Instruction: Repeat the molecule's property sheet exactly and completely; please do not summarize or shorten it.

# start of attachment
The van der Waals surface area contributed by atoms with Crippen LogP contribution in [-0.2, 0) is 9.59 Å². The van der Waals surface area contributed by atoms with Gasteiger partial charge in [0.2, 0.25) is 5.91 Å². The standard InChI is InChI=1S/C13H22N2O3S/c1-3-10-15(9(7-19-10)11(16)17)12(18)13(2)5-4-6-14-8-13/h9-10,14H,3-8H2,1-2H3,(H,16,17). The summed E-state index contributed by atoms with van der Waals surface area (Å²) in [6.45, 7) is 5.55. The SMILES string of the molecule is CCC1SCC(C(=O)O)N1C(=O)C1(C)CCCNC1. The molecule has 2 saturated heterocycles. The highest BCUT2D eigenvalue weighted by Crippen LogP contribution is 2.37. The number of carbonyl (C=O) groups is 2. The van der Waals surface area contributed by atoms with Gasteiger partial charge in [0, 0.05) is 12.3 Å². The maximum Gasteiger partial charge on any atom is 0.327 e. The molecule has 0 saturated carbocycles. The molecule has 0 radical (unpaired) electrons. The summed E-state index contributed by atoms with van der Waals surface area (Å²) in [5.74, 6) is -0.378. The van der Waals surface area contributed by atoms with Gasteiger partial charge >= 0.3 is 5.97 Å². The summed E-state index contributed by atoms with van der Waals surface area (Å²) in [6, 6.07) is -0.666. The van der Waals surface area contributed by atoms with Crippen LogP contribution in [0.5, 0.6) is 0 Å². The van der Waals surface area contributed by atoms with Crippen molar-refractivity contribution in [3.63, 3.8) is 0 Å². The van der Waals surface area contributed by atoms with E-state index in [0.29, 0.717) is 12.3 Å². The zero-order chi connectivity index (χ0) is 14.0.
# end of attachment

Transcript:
The van der Waals surface area contributed by atoms with Crippen LogP contribution in [-0.2, 0) is 9.59 Å². The van der Waals surface area contributed by atoms with Gasteiger partial charge in [0.2, 0.25) is 5.91 Å². The standard InChI is InChI=1S/C13H22N2O3S/c1-3-10-15(9(7-19-10)11(16)17)12(18)13(2)5-4-6-14-8-13/h9-10,14H,3-8H2,1-2H3,(H,16,17). The summed E-state index contributed by atoms with van der Waals surface area (Å²) in [6.45, 7) is 5.55. The SMILES string of the molecule is CCC1SCC(C(=O)O)N1C(=O)C1(C)CCCNC1. The molecule has 2 saturated heterocycles. The highest BCUT2D eigenvalue weighted by Crippen LogP contribution is 2.37. The number of carbonyl (C=O) groups is 2. The van der Waals surface area contributed by atoms with Gasteiger partial charge in [0, 0.05) is 12.3 Å². The maximum Gasteiger partial charge on any atom is 0.327 e. The molecule has 0 saturated carbocycles. The molecule has 0 radical (unpaired) electrons. The summed E-state index contributed by atoms with van der Waals surface area (Å²) in [5.74, 6) is -0.378. The van der Waals surface area contributed by atoms with Gasteiger partial charge >= 0.3 is 5.97 Å². The summed E-state index contributed by atoms with van der Waals surface area (Å²) in [6, 6.07) is -0.666. The van der Waals surface area contributed by atoms with Crippen LogP contribution in [0.5, 0.6) is 0 Å². The van der Waals surface area contributed by atoms with Crippen molar-refractivity contribution in [3.63, 3.8) is 0 Å². The van der Waals surface area contributed by atoms with E-state index in [0.29, 0.717) is 12.3 Å². The zero-order chi connectivity index (χ0) is 14.0.